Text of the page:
Smartphone device reads blood pressure anywhere

March 8, 2018

A 3-D printed smartphone device reads blood pressure anywhere and anytime and might provide a way for even the busiest people to keep an eye on their numbers, researchers reported Wednesday.

Paired with a smartphone app, the device worked at least as well as a finger cuff to read blood pressure, the team at Michigan State University reported, although it’s doubtful it would stand up when compared to a proper measurement using an arm cuff in a doctor’s office.

People easily learned to use the device, which measures blood pressure and calculates it when a fingertip is pressed against a sensor, the team reported in the journal Science Translational Medicine.

“The phone also provides visual feedback to guide the amount of finger pressure applied over time and computes blood pressure from the measurements,” they wrote.

Michigan State’s Anand Chandrasekhar and colleagues used a 3-D printer to make the device, which fits on the back of a smart phone, and created an app to go with it. It uses the phone’s computing power to make the calculations needed to convert the input into a blood pressure reading, and display it on the phone’s screen for the user.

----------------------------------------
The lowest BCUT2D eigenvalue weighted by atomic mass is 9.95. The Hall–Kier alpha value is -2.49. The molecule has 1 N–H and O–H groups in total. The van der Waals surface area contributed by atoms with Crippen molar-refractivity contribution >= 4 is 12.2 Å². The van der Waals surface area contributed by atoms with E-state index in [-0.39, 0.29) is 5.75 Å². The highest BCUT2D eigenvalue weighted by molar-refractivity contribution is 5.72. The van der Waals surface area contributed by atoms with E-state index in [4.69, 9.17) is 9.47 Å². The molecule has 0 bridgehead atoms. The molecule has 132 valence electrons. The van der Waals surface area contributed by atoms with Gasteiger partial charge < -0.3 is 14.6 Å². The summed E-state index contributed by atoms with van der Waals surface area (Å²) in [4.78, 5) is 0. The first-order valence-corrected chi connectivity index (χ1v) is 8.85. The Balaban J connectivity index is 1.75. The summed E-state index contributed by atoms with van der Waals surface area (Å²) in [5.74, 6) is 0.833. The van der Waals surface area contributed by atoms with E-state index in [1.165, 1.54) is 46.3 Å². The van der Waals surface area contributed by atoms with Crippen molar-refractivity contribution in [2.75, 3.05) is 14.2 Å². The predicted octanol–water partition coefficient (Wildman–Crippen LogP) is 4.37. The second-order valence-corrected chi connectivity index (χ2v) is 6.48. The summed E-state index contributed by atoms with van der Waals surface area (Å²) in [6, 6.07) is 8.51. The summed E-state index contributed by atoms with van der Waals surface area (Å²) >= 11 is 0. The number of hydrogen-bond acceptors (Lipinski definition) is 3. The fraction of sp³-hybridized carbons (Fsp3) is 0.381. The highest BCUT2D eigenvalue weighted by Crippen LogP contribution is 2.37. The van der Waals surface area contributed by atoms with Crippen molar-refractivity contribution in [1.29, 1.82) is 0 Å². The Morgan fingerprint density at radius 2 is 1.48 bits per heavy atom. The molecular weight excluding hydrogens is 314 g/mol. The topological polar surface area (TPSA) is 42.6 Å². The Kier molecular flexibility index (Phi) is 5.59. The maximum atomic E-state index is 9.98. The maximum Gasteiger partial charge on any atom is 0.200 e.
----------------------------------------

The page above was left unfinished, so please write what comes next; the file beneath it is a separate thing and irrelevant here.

They tried it out on 30 volunteers. Almost all of them were able to learn to use it after just two tries, they said.

“The smartphone-based device showed blood pressure measurement accuracy similar to the finger cuff device with respect to the standard arm cuff device,” they wrote.

“Screening for hypertension may be the main clinical application of the device, especially in the 20- to 50-year-old segment of the population, who are often technology savvy and health conscious, but may be at risk for early development of hypertension.”

In addition, many people in less-developed countries have little access to a doctor’s office, but they often carry smartphones.

Blood pressure is a growing worldwide problem. More than a third of Americans have high blood pressure, a major cause of heart failure, heart attack, stroke, and chronic kidney disease.

New guidelines suggest that people take many measurements over time to get a true reading of their blood pressure. White-coat hypertension is a spike in blood pressure that many people get in doctor’s offices, and research shows that blood pressure can go up and down considerably over the day.

“Averaging many measurements also abolishes the substantial blood pressure variations that occur within a person due to stress, physical activity, recent ingestion of a meal, and other factors,” they wrote.

NBC has the article

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